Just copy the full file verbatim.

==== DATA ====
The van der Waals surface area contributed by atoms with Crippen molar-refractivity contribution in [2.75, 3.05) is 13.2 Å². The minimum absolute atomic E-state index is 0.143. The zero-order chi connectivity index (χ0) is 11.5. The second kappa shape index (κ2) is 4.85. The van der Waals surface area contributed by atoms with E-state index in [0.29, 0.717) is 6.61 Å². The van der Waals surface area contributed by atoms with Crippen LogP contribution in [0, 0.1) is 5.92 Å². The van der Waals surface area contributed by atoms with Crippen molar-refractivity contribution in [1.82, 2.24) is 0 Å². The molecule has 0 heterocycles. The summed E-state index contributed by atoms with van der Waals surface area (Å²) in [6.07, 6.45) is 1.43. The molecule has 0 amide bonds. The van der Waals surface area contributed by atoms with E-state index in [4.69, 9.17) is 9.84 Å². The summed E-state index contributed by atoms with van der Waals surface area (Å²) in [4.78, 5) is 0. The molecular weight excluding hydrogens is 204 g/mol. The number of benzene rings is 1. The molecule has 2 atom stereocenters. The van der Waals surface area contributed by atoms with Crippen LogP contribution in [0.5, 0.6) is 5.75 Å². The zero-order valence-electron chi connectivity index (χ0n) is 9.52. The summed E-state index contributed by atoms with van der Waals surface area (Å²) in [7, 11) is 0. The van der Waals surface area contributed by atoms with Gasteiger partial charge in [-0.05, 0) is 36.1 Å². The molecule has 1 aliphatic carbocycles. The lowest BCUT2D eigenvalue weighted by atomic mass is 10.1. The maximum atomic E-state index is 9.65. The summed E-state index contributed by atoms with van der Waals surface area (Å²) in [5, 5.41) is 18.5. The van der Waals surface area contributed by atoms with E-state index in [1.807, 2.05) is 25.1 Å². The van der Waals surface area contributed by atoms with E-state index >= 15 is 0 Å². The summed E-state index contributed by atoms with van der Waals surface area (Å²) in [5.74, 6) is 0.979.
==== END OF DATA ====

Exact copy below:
The van der Waals surface area contributed by atoms with Crippen molar-refractivity contribution in [2.75, 3.05) is 13.2 Å². The minimum absolute atomic E-state index is 0.143. The zero-order chi connectivity index (χ0) is 11.5. The second kappa shape index (κ2) is 4.85. The van der Waals surface area contributed by atoms with E-state index in [0.29, 0.717) is 6.61 Å². The van der Waals surface area contributed by atoms with Crippen LogP contribution in [0, 0.1) is 5.92 Å². The van der Waals surface area contributed by atoms with Crippen molar-refractivity contribution in [1.82, 2.24) is 0 Å². The molecule has 0 heterocycles. The summed E-state index contributed by atoms with van der Waals surface area (Å²) in [6.07, 6.45) is 1.43. The molecule has 0 amide bonds. The van der Waals surface area contributed by atoms with E-state index in [4.69, 9.17) is 9.84 Å². The summed E-state index contributed by atoms with van der Waals surface area (Å²) in [4.78, 5) is 0. The molecular weight excluding hydrogens is 204 g/mol. The number of benzene rings is 1. The molecule has 2 atom stereocenters. The van der Waals surface area contributed by atoms with Crippen LogP contribution in [0.5, 0.6) is 5.75 Å². The zero-order valence-electron chi connectivity index (χ0n) is 9.52. The summed E-state index contributed by atoms with van der Waals surface area (Å²) in [7, 11) is 0. The van der Waals surface area contributed by atoms with Gasteiger partial charge in [-0.05, 0) is 36.1 Å². The molecule has 1 aliphatic carbocycles. The lowest BCUT2D eigenvalue weighted by atomic mass is 10.1. The maximum atomic E-state index is 9.65. The summed E-state index contributed by atoms with van der Waals surface area (Å²) in [5, 5.41) is 18.5. The van der Waals surface area contributed by atoms with E-state index in [1.807, 2.05) is 25.1 Å². The van der Waals surface area contributed by atoms with E-state index >= 15 is 0 Å². The summed E-state index contributed by atoms with van der Waals surface area (Å²) in [5.74, 6) is 0.979.